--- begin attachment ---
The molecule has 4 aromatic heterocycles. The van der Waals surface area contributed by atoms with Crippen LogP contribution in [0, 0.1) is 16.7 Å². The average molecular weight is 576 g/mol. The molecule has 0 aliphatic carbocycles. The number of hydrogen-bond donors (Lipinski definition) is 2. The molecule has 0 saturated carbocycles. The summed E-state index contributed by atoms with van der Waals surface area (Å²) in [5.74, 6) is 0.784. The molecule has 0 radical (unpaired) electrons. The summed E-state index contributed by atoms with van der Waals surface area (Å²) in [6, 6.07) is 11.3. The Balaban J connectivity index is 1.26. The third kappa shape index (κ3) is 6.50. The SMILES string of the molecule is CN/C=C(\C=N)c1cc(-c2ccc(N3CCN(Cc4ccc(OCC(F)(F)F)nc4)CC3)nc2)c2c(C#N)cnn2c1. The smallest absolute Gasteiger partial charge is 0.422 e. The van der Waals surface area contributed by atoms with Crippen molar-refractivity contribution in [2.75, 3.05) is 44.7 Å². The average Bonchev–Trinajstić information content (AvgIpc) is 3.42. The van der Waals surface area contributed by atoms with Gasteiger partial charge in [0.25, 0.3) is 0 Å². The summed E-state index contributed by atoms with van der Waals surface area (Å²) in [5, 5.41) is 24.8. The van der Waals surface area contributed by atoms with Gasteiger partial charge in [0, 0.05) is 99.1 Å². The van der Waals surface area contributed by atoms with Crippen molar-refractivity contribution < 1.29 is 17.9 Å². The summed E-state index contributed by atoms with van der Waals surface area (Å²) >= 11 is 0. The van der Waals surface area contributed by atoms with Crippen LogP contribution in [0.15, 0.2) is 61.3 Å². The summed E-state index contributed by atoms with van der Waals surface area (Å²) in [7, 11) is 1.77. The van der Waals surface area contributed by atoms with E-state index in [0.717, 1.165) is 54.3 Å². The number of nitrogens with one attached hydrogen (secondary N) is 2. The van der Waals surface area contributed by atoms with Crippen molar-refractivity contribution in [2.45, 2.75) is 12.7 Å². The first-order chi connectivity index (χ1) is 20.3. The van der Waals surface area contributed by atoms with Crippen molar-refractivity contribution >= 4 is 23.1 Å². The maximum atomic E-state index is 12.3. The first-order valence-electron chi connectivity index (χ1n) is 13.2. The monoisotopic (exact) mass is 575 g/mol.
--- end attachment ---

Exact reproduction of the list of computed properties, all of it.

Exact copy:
The molecule has 4 aromatic heterocycles. The van der Waals surface area contributed by atoms with Crippen LogP contribution in [0, 0.1) is 16.7 Å². The average molecular weight is 576 g/mol. The molecule has 0 aliphatic carbocycles. The number of hydrogen-bond donors (Lipinski definition) is 2. The molecule has 0 saturated carbocycles. The summed E-state index contributed by atoms with van der Waals surface area (Å²) in [5.74, 6) is 0.784. The molecule has 0 radical (unpaired) electrons. The summed E-state index contributed by atoms with van der Waals surface area (Å²) in [6, 6.07) is 11.3. The Balaban J connectivity index is 1.26. The third kappa shape index (κ3) is 6.50. The SMILES string of the molecule is CN/C=C(\C=N)c1cc(-c2ccc(N3CCN(Cc4ccc(OCC(F)(F)F)nc4)CC3)nc2)c2c(C#N)cnn2c1. The smallest absolute Gasteiger partial charge is 0.422 e. The van der Waals surface area contributed by atoms with Crippen molar-refractivity contribution in [2.75, 3.05) is 44.7 Å². The average Bonchev–Trinajstić information content (AvgIpc) is 3.42. The van der Waals surface area contributed by atoms with Gasteiger partial charge in [0.25, 0.3) is 0 Å². The summed E-state index contributed by atoms with van der Waals surface area (Å²) in [5, 5.41) is 24.8. The van der Waals surface area contributed by atoms with Gasteiger partial charge in [0, 0.05) is 99.1 Å². The van der Waals surface area contributed by atoms with Crippen molar-refractivity contribution < 1.29 is 17.9 Å². The summed E-state index contributed by atoms with van der Waals surface area (Å²) >= 11 is 0. The van der Waals surface area contributed by atoms with Crippen LogP contribution in [0.15, 0.2) is 61.3 Å². The summed E-state index contributed by atoms with van der Waals surface area (Å²) in [7, 11) is 1.77. The van der Waals surface area contributed by atoms with E-state index in [0.717, 1.165) is 54.3 Å². The number of nitrogens with one attached hydrogen (secondary N) is 2. The van der Waals surface area contributed by atoms with Crippen molar-refractivity contribution in [2.45, 2.75) is 12.7 Å². The first-order chi connectivity index (χ1) is 20.3. The van der Waals surface area contributed by atoms with Crippen molar-refractivity contribution >= 4 is 23.1 Å². The maximum atomic E-state index is 12.3. The first-order valence-electron chi connectivity index (χ1n) is 13.2. The monoisotopic (exact) mass is 575 g/mol.